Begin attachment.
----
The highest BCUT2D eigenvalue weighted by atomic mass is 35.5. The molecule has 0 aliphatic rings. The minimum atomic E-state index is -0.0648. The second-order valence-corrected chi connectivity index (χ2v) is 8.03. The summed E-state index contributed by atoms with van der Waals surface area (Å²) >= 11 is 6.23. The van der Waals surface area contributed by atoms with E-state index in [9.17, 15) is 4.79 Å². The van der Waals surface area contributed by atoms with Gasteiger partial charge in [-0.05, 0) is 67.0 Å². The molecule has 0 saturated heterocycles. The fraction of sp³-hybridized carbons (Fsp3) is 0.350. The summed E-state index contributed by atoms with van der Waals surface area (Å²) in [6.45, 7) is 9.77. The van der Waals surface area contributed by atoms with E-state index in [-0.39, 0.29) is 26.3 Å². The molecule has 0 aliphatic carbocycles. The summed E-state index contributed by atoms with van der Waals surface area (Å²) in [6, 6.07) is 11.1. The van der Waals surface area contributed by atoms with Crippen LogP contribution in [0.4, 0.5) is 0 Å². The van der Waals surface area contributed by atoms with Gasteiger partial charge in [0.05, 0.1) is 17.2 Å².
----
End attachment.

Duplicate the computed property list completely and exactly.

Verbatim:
The highest BCUT2D eigenvalue weighted by atomic mass is 35.5. The molecule has 0 aliphatic rings. The minimum atomic E-state index is -0.0648. The second-order valence-corrected chi connectivity index (χ2v) is 8.03. The summed E-state index contributed by atoms with van der Waals surface area (Å²) >= 11 is 6.23. The van der Waals surface area contributed by atoms with E-state index in [9.17, 15) is 4.79 Å². The van der Waals surface area contributed by atoms with Gasteiger partial charge in [-0.05, 0) is 67.0 Å². The molecule has 0 saturated heterocycles. The fraction of sp³-hybridized carbons (Fsp3) is 0.350. The summed E-state index contributed by atoms with van der Waals surface area (Å²) in [6.45, 7) is 9.77. The van der Waals surface area contributed by atoms with E-state index in [-0.39, 0.29) is 26.3 Å². The molecule has 0 aliphatic carbocycles. The summed E-state index contributed by atoms with van der Waals surface area (Å²) in [6, 6.07) is 11.1. The van der Waals surface area contributed by atoms with Crippen LogP contribution in [0.4, 0.5) is 0 Å². The van der Waals surface area contributed by atoms with Gasteiger partial charge in [0.05, 0.1) is 17.2 Å².